The women affectionately known as Mamma Africa passed away on the 2nd of April among her loved ones after suffering from a disease for a long time. Messages of condolence and comfort poured in for the mourning family and political figures across South Africa travelled to their home to provide comfort and support. With so many South Africans wanting to celebrate Winnie Mandela's life, a huge memorial service had to be organised which is taking place today at the Orlando stadium. The 40 000 capacity stadium is filled to the brim with South Africans dressed in the traditional ANC colours and surrounding schools even brought their entire matric class to honour the iconic woman's life. The funeral has caused such waves that authorities have closed major roads around the Orlando stadium with reports saying that there will be no access into Mooki Street between the Soweto Highway and Sofasonke Street. Klipsruit Valley Road will also be blocked off between the N17 circle and Khumalo Street.
Madikizela-Mandela’s spokesperson, Victor Dlamini, is attending the service. He says that the struggle icon would be proud of what is happening in her honour. He said: “The thing that’s moved me most since last Monday is how much South Africans love Winnie Madikizela-Mandela and how much those who had not quite appreciated who she was are now beginning to do so. While this is a sad moment, I am inspired by how her death has galvanized ordinary South Africans to rediscover who this woman was.” The memorial service programme includes tributes and eulogies from family members, organisations that worked with Madikizela-Mandela, representatives from various political parties, as well as cultural items, and Mabuza's speech on behalf of the government. President Cyril Ramaphosa will also be delivering a eulogy at her funeral on Saturday when she will be laid to rest at the Fourways Memorial Park Cemetary.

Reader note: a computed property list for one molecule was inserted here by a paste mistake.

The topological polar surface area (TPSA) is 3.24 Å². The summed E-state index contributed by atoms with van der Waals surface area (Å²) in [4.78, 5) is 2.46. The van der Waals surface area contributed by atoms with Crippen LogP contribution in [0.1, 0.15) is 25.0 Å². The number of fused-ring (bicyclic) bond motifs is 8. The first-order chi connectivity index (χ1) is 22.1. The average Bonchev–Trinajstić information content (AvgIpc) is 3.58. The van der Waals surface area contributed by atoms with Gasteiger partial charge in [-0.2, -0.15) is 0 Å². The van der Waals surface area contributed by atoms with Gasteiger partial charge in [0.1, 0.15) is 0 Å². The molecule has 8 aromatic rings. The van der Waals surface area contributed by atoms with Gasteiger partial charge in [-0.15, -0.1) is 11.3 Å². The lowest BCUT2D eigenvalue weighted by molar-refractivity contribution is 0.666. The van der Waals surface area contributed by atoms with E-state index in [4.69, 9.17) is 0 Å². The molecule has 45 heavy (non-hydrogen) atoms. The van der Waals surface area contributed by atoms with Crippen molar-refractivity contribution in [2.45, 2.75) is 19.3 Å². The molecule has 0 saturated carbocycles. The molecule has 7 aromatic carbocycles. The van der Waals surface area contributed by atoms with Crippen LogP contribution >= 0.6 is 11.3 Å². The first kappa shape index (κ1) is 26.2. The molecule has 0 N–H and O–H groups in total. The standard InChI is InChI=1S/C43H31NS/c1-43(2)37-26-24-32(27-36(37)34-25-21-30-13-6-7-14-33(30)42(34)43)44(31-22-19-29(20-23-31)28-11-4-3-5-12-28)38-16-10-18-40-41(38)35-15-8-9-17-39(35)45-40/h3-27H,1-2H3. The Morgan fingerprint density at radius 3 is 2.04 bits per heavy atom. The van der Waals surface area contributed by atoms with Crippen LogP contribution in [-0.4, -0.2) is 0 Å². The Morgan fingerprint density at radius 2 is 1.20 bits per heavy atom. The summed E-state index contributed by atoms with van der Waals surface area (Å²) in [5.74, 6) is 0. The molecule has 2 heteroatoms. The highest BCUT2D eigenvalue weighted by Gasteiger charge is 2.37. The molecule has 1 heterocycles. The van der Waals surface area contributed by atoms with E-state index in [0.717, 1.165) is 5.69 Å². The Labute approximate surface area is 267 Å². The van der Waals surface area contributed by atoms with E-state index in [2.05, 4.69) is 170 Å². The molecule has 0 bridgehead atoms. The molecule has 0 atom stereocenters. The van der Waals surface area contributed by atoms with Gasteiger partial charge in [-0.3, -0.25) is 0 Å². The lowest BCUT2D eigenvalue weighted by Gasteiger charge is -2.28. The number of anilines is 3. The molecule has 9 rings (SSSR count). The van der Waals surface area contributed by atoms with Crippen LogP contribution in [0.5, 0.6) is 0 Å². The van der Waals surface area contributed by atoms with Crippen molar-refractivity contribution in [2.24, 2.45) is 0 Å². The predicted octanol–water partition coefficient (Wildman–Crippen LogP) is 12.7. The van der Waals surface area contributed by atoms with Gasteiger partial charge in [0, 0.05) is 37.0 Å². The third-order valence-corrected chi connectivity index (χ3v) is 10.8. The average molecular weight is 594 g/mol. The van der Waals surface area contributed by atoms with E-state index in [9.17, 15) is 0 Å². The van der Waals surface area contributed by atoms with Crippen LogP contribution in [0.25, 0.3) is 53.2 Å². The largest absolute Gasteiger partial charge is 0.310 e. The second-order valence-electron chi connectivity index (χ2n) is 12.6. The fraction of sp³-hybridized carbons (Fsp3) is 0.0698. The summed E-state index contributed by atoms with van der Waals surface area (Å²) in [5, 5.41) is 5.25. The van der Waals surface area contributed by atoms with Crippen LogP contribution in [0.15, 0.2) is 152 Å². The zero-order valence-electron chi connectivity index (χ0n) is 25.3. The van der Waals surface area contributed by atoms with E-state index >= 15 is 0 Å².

While most of the population dubbed her a true hero and an activist, many people have pointed out the many contradictory actions surrounding Winnie Mandela's time as a freedom fighter. In the 1980's, her reputation started to take a turn for the worse as she became involved with a group of vigilante bodyguards with a reputation for inciting violence at ant given opportunity, which meant that Winnie was linked to "necklacing" (dousing a tyre in petrol, placing it around a person's neck and setting it alight). People were being necklaced on the suspicion of betrayal of the ANC and its values, to which Winnie confirmed when she said in a speech in 1986, "with our boxes of matches and our necklaces we shall liberate this country." She ran into further trouble when she was convicted of kidnapping and assault in 1991 surrounding the killing of 14-year-old Stompie Moeketsi. After her trial, her sentence was reduced to a simple fine and she continued to deny connections to any murders when she faced Archbishop Desmond Tutu at the Truth and Reconciliation Commission hearings. She acted as deputy minister during the time that Nelson Mandela was president of South Africa but was fired for noncompliance and was convicted of fraud in 2003.
She re-emerged as a political figure in 2009 where she won a seat in parliament but remained bitter about her past, saying in an interview: "Mandela let us down. He agreed to a bad deal for the blacks." However, many columnists have excused her faults saying that any hero is subject to controversy and blamed false propaganda that highlighted facts that were inaccurate. The Guardian even published an article excusing her conviction saying: "What it’s really about is a reluctance to admit that apartheid was so wrong and so entrenched; and that without the resilience and vision of Madikizela-Mandela, and those of her ilk, it would not have been brought down. Yet we have forgotten what it actually takes to overthrow such tyranny when the legal and moral force of a sovereign state was on the side of white supremacy. Columnists did not cut it. Activists could not have done it. Peaceful protest did not do it. Sports boycotts, books, badges and car boot sales did not do it. It took revolutionaries, pure and simple. People willing to break the law, to kill and be killed."
Nothing in history is black and white and there is no denying that the media aims to show a certain view that benefits their cause but the facts are there, leaving a nation divided in their opinions of Winnie Madikizela-Mandela.